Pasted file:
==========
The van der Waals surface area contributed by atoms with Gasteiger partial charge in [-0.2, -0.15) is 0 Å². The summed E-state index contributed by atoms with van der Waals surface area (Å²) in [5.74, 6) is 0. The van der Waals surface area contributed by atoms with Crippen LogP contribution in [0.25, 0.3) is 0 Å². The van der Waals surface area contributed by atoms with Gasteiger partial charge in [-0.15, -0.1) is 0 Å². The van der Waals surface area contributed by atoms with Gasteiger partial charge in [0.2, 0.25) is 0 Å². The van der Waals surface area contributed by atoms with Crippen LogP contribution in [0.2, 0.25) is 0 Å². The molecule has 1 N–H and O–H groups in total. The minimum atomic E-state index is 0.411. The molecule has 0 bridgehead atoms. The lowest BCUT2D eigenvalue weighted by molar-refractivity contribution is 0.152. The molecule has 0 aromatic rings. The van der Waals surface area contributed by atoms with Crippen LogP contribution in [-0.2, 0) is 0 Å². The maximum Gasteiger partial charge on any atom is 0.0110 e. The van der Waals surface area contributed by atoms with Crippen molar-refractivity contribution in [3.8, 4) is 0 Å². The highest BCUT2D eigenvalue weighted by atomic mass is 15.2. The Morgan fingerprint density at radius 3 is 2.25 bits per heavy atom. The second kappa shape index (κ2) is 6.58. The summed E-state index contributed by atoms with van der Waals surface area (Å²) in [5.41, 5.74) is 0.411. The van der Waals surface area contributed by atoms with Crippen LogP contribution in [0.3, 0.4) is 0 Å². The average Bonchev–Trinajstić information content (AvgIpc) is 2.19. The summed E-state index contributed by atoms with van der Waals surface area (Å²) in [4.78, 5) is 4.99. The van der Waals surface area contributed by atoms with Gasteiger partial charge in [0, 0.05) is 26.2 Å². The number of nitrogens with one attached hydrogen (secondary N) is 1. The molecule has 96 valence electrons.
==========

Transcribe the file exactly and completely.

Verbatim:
The van der Waals surface area contributed by atoms with Gasteiger partial charge in [-0.2, -0.15) is 0 Å². The summed E-state index contributed by atoms with van der Waals surface area (Å²) in [5.74, 6) is 0. The van der Waals surface area contributed by atoms with Crippen LogP contribution in [0.25, 0.3) is 0 Å². The van der Waals surface area contributed by atoms with Gasteiger partial charge in [-0.15, -0.1) is 0 Å². The van der Waals surface area contributed by atoms with Gasteiger partial charge in [0.2, 0.25) is 0 Å². The van der Waals surface area contributed by atoms with Crippen LogP contribution in [0.2, 0.25) is 0 Å². The molecule has 1 N–H and O–H groups in total. The minimum atomic E-state index is 0.411. The molecule has 0 bridgehead atoms. The lowest BCUT2D eigenvalue weighted by molar-refractivity contribution is 0.152. The molecule has 0 aromatic rings. The van der Waals surface area contributed by atoms with Crippen LogP contribution in [-0.2, 0) is 0 Å². The maximum Gasteiger partial charge on any atom is 0.0110 e. The van der Waals surface area contributed by atoms with Crippen molar-refractivity contribution in [3.8, 4) is 0 Å². The highest BCUT2D eigenvalue weighted by atomic mass is 15.2. The Morgan fingerprint density at radius 3 is 2.25 bits per heavy atom. The second kappa shape index (κ2) is 6.58. The summed E-state index contributed by atoms with van der Waals surface area (Å²) in [5.41, 5.74) is 0.411. The van der Waals surface area contributed by atoms with Crippen LogP contribution in [0.3, 0.4) is 0 Å². The average Bonchev–Trinajstić information content (AvgIpc) is 2.19. The summed E-state index contributed by atoms with van der Waals surface area (Å²) in [4.78, 5) is 4.99. The van der Waals surface area contributed by atoms with Gasteiger partial charge in [0, 0.05) is 26.2 Å². The number of nitrogens with one attached hydrogen (secondary N) is 1. The molecule has 96 valence electrons.